Since the start of the Gregor Townsend era in 2017, Scotland have scored 116 tries in 35 matches – an average of 3.31 per game. From Ali Price crossing against Italy in Singapore to Stuart McInally touching down against France at Murrayfield, Scottish fans have been treated to more tries than ever before.
Scotland’s attacking potential has improved across the board but there are definitely some key men when it comes to the art of try scoring, including a top five that looks like this:
- Sean Maitland (wing / full back) – 10 tries
- Stuart McInally (hooker) – 8
- Blair Kinghorn (wing / full back) – 7
- George Horne (scrum half / wing) – 6
- Huw Jones (centre) – 6
Eight of Sean Maitland’s tries during this time have come at Murrayfield. In fact, during his career he’s crossed on ten occasions at the home of Scottish rugby – only Tony Stanger (21) and Iwan Tukalo (11) have scored more tries at Murrayfield.
All in all, there have been 37 different try scorers during Gregor Townsend’s time in charge. Every position on the pitch has contributed. Magnus Bradbury snapped a nine-year scoreless streak for Scottish number 8s when he crossed the whitewash against England at Twickenham in 2019. Willem Nel was the first Scottish tighthead to score a try for more than three years when he barged over against Japan during the World Cup (he was followed minutes later by fellow TH prop, Zander Fagerson).
The scoring workload has been spread across the team but the backs do still grab most of the glory. Forwards have provided 36 tries and backs 77 (with 3 penalty tries rounding out the total). Two positions stand out in terms of their contribution though. Hookers have bagged a remarkable 19 tries – mostly from mauls. It’s the wings who have been the main beneficiaries of Scotland’s improved try-scoring prowess, crossing 32 times so far in the Townsend era.
The longest distance try scored by Scotland so far during this period was the stone-cold classic against England at Murrayfield in 2018. It started with a quick tap just inside their own 22, progressed up the field via a Finn Russell pass that threaded the eye of the needle followed by Huw Jones’ charge and ended with the top finisher himself, Sean Maitland. That score was one of 33 under Gregor Townsend that have begun in Scotland’s own half.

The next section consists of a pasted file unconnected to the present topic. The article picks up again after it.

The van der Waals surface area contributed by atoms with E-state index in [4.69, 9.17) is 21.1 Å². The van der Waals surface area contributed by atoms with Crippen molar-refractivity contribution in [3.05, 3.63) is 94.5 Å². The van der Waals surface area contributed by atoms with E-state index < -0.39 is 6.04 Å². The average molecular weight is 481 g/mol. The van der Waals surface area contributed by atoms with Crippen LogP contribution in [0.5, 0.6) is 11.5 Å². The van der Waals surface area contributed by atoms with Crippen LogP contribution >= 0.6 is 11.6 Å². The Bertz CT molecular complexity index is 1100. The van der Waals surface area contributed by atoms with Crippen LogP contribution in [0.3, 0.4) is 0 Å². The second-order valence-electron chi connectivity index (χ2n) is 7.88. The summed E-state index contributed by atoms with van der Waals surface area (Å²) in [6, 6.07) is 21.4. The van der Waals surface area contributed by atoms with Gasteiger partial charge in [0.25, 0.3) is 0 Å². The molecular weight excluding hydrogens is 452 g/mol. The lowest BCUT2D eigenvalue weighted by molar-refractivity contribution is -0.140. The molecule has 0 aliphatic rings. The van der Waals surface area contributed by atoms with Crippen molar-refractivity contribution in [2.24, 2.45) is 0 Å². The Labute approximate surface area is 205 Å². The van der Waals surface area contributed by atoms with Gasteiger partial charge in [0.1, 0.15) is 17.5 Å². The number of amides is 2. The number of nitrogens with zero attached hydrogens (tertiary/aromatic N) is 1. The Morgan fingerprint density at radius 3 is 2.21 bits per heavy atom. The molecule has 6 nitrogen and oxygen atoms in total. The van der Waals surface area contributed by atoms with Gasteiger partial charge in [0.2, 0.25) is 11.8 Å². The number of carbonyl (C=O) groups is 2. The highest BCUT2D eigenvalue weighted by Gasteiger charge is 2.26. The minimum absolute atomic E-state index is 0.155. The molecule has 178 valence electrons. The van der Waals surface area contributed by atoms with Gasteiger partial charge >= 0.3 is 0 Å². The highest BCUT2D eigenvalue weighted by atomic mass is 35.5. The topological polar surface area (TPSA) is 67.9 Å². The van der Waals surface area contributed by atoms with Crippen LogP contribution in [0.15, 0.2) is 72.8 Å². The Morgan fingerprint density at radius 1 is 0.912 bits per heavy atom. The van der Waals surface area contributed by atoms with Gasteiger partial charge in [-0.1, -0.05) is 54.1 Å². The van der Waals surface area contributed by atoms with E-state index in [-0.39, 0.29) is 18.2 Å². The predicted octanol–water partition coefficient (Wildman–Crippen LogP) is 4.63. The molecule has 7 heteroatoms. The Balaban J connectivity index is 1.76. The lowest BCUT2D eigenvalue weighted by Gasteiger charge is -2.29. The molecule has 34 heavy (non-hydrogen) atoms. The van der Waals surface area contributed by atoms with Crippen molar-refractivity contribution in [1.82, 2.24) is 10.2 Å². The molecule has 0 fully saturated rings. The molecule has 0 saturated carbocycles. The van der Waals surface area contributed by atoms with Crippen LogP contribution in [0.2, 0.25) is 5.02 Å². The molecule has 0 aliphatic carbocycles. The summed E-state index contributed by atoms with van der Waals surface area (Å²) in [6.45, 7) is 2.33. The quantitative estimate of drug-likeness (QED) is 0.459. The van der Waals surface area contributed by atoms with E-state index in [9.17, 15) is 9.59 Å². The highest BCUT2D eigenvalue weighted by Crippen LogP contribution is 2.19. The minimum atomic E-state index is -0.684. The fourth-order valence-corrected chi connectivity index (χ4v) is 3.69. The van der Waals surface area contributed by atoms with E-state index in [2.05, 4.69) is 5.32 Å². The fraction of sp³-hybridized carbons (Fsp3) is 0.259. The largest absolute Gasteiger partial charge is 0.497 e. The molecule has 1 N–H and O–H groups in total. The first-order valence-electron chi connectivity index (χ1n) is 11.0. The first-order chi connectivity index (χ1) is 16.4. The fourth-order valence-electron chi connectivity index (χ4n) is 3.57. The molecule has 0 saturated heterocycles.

The try that took the most phases to construct came against the USA when an almighty effort in the dying minutes brought the score that was needed to give Scotland a chance to salvage the game. 18 rucks and 19 phases of graft saw Dougie Fife crash over wide out. Sadly, the conversion was missed and the Eagles held on for a famous win.
That score against the USA was unusual in that most of Scotland’s tries come in the early phases of a move. 45 have been scored off first phase. 43 from phases 2-5; 18 from phases 6-9; and 10 when play lasted for 10 or more phases. Strike plays and turnover ball are absolutely essential when trying to break down modern defences.
The lineout has been the primary source of scoring for Scotland during this time. 47 tries (41%) originated on their own throw-in to the setpiece. Open play kick receptions are next on 17 with a further 16 starting from the scrum. The discrepancy between the two types of setpiece is partially explained by there being far more lineouts – nearly 2½ times as many. Even still the Scots are more clinical from the sidelines – they average a try for every 9 lineouts compared to a try per 11 scrums.
Adding in the 75% of conversions successfully kicked, try scoring has accounted for 84% of all points for Scotland in the Townsend era (by way of comparison under Vern Cotter 65% of points came from try-scoring with just 40% for the same measure when Andy Robinson was in charge). With bonus points now an integral part of all major rugby competitions and World Rugby’s law changes seemingly focused on enhancing scoring opportunities, Scotland’s continuing ability to maximise their tries will almost certainly be crucial in this RWC cycle running up to France 2023.